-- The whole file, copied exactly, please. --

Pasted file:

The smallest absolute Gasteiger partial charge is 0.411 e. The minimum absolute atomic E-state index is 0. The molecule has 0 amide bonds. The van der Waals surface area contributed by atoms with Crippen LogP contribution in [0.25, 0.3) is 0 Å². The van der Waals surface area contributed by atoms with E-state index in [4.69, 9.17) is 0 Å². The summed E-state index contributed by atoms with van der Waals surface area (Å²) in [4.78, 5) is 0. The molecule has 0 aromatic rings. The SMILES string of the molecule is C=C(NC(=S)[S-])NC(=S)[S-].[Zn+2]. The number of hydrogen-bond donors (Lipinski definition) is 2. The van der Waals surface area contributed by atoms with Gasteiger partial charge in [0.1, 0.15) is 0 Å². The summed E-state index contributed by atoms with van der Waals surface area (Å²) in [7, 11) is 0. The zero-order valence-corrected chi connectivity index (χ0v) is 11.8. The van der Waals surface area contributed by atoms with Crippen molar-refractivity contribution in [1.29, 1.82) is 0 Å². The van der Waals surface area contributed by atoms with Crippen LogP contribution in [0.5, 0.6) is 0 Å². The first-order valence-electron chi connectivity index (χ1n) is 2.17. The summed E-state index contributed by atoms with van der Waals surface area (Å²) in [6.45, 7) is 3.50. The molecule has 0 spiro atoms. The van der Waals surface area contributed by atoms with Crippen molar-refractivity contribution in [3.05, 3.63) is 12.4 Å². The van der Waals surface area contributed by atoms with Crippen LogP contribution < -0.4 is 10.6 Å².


The smallest absolute Gasteiger partial charge is 0.411 e. The minimum absolute atomic E-state index is 0. The molecule has 0 amide bonds. The van der Waals surface area contributed by atoms with Crippen LogP contribution in [0.25, 0.3) is 0 Å². The van der Waals surface area contributed by atoms with E-state index in [4.69, 9.17) is 0 Å². The summed E-state index contributed by atoms with van der Waals surface area (Å²) in [4.78, 5) is 0. The molecule has 0 aromatic rings. The SMILES string of the molecule is C=C(NC(=S)[S-])NC(=S)[S-].[Zn+2]. The number of hydrogen-bond donors (Lipinski definition) is 2. The van der Waals surface area contributed by atoms with Gasteiger partial charge in [0.1, 0.15) is 0 Å². The summed E-state index contributed by atoms with van der Waals surface area (Å²) in [7, 11) is 0. The zero-order valence-corrected chi connectivity index (χ0v) is 11.8. The van der Waals surface area contributed by atoms with Crippen molar-refractivity contribution in [1.29, 1.82) is 0 Å². The van der Waals surface area contributed by atoms with Crippen LogP contribution in [0.5, 0.6) is 0 Å². The first-order valence-electron chi connectivity index (χ1n) is 2.17. The summed E-state index contributed by atoms with van der Waals surface area (Å²) in [6.45, 7) is 3.50. The molecule has 0 spiro atoms. The van der Waals surface area contributed by atoms with Crippen molar-refractivity contribution in [3.05, 3.63) is 12.4 Å². The van der Waals surface area contributed by atoms with Crippen LogP contribution < -0.4 is 10.6 Å².